Blog: Pointless Machismo, Concussions, and Crunch

I had a random thought recently that won’t leave my head. Allow me a minute to draw a parallel between two of my three careers.

I’m a high level ice hockey official. I’ll never make the NHL or even the AHL, but I’ve worked semi-professional and college club hockey. If I can work Division 1 NCAA, I’ve had a fantastic career. But over the past five years, in every level from youth to college, there’s been a major shift in how the game is played. Not in an X’s and O’s sense, but with some of the violent body contact that has been commonplace for generations. Checking from behind, contact to the head, excessive stick use, and other acts that used to be commonplace are now treated as the anathema they are, and after the death of three former and current NHL players in one off-season, all of whom were fighters, there’s even an increased call to rid the game of sanctioned fighting.

Despite the massive amount of evidence that most of these changes will result in fewer injuries of all severities at all levels, there are a large group of people—most of whom never played the game and could never, ever play it—who feel that hockey is becoming soft. Not softer—a relative term—soft, as if a game that involves grown men with sharp metal on their feet wielding sticks to propel a vulcanized piece of rubber at speeds of up to 100MPH at another grown man who is paid to get in the way of this object was on par with golf or bowling. “Hockey’s a game for pussies now!” I hear people telling me without a hint of irony in their voices. “It used to be a game for men! Now it’s for sissies with visors and all this padding! If you can’t take a beating like a man, get the fuck out!” Only in America can the sincere desire to raise children who haven’t had multiple sports-related concussions before their 16th birthdays be seen as being analogous to the fall of Western civilization, but thankfully, this mindset isn’t mainstream. It has, however, been a detriment for progress in the game, as people have resisted change partly due to machismo and partly due to the previous standard being the way things are always done. If it ain’t broke, don’t fix it; but if little Timmy’s broke, get that kid some smelling salts so he doesn’t miss a shift. Of course, little Timmy knows that he has to be tougher than little Bobby or he’ll be anchored to the bench, the subject of scorn and ridicule. So little Timmy steps out against his best interests, risking getting rung up even worse.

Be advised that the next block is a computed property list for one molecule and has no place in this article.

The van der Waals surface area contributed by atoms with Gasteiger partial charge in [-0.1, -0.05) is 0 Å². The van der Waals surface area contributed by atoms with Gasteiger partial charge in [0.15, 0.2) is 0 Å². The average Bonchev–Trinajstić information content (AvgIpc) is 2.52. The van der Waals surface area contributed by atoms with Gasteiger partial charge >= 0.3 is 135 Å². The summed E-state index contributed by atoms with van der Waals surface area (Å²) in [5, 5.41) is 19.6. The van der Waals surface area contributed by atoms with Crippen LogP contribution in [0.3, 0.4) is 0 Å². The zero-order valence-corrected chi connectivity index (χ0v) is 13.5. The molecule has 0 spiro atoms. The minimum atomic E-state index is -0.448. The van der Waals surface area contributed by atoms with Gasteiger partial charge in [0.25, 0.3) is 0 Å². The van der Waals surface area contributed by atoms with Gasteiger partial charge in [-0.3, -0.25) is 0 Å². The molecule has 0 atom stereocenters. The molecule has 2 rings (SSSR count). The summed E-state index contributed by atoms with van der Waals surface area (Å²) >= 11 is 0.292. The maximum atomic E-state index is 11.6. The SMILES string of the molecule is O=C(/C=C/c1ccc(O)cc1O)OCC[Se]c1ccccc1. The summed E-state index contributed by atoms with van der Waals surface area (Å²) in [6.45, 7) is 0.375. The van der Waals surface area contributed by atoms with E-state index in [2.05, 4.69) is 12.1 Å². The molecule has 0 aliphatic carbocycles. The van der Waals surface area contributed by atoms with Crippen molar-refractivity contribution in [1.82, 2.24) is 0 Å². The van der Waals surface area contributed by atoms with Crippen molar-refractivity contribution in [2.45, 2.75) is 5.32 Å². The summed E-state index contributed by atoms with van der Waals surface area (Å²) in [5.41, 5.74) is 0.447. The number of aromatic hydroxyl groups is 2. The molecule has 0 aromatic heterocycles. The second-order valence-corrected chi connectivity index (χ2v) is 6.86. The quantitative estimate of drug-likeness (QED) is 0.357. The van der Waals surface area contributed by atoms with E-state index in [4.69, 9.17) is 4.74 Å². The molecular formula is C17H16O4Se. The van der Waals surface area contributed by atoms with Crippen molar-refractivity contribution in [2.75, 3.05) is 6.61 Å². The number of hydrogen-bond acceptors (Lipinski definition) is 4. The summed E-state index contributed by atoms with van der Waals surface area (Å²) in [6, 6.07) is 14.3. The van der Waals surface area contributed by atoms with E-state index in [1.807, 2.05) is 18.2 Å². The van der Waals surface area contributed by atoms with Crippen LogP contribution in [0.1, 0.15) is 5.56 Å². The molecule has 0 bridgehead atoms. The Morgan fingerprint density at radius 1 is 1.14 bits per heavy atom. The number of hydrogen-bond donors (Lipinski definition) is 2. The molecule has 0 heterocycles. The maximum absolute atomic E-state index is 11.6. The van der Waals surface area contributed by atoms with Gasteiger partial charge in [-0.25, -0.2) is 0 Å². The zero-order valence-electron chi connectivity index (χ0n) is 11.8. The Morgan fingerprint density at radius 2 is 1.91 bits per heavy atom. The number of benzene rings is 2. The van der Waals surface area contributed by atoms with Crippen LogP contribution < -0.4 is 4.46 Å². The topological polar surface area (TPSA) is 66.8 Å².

This got me thinking: what is the difference between this mindset and that which permits the massive amount of crunch that is seen as having been a part and parcel of making video games from as far back as we can remember, and even moreso in the days of eight-digit budgets being routine and “delay” being a curse word? Complaints by workers about excessive crunch, and calls to change the culture, are regarded with laughs by executives, analysts, and a large swath of gamers. Why, game developers aren’t just getting softer, they’re getting soft! This used to be an industry for alpha-geeks! Now it’s all for fly-by-night sissies! If you can’t work 22 hours a day like a man, then get the fuck out! Only in America can a man’s sincere desire to have a somewhat normal work-life balance; actually be able to see his children; not feel like he’s being treated like a slave; or in the case of Team Bondi’s staff, actually get paid be seen as being analogous to the death of a righteous society. Thankfully, this mindset isn’t main— actually, it is fairly mainstream, from commenters on web sites to even analysts like Michael Pachter, who only apologized for basically calling the Team Bondi crew wimps once it came out that they didn’t even get paid. After all, in the words of the bitter consumer on most blogs, these idiots should just be happy to have a job in this economy, right?

The mindset is the same in both cases: people who are incapable of doing the jobs, and never will be, look for any excuse to pick at the people who are capable of doing what is still considered by sanely rational people to be a dream job. These people cannot fathom what goes into the things they don’t like to hear, so instead of trying to rationalize, they lash out. They stifle progress, chill discourse about legitimate problems, and make people who are going through very real problems—in this stated example, injuries and a killer work schedule—feel like they’re less than human. All because clueless, short-sighted people refuse to employ even a bit of empathy or common sense.

Christopher Bowen

About Christopher Bowen

Christopher Bowen is the Editor in Chief of Gaming Bus. Before opening Gaming Bus in May of 2011, he was the News Editor at Diehard GameFAN, a lead reporter for DailyGamesNews, and a reviewer at Not A True Ending, also contributing to VIMM, SNESZone and Scotsmanality. Outside of the industry, he is a network engineer in Norwalk, CT and a veteran of Operation Iraqi Freedom.